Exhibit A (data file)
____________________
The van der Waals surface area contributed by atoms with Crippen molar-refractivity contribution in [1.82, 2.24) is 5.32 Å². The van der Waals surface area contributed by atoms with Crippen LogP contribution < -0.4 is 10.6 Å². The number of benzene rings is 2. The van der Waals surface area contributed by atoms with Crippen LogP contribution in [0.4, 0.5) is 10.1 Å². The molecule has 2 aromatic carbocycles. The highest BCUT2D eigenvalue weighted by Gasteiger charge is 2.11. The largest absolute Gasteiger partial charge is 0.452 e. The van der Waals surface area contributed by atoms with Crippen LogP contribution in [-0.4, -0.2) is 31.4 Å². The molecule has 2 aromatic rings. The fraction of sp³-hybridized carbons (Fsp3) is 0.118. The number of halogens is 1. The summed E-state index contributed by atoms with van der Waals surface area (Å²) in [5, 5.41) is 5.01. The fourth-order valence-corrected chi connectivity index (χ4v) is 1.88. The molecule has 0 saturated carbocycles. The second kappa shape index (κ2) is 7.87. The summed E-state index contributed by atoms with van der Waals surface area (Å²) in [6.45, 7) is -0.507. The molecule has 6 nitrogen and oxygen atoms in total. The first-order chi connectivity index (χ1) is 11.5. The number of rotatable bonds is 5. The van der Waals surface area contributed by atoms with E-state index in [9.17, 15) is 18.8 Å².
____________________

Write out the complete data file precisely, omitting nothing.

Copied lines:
The van der Waals surface area contributed by atoms with Crippen molar-refractivity contribution in [1.82, 2.24) is 5.32 Å². The van der Waals surface area contributed by atoms with Crippen LogP contribution < -0.4 is 10.6 Å². The number of benzene rings is 2. The van der Waals surface area contributed by atoms with Crippen LogP contribution in [0.4, 0.5) is 10.1 Å². The molecule has 2 aromatic carbocycles. The highest BCUT2D eigenvalue weighted by Gasteiger charge is 2.11. The largest absolute Gasteiger partial charge is 0.452 e. The van der Waals surface area contributed by atoms with Crippen LogP contribution in [-0.4, -0.2) is 31.4 Å². The molecule has 2 aromatic rings. The fraction of sp³-hybridized carbons (Fsp3) is 0.118. The number of halogens is 1. The summed E-state index contributed by atoms with van der Waals surface area (Å²) in [5, 5.41) is 5.01. The fourth-order valence-corrected chi connectivity index (χ4v) is 1.88. The molecule has 0 saturated carbocycles. The second kappa shape index (κ2) is 7.87. The summed E-state index contributed by atoms with van der Waals surface area (Å²) in [6.45, 7) is -0.507. The molecule has 6 nitrogen and oxygen atoms in total. The first-order chi connectivity index (χ1) is 11.5. The number of rotatable bonds is 5. The van der Waals surface area contributed by atoms with E-state index in [9.17, 15) is 18.8 Å².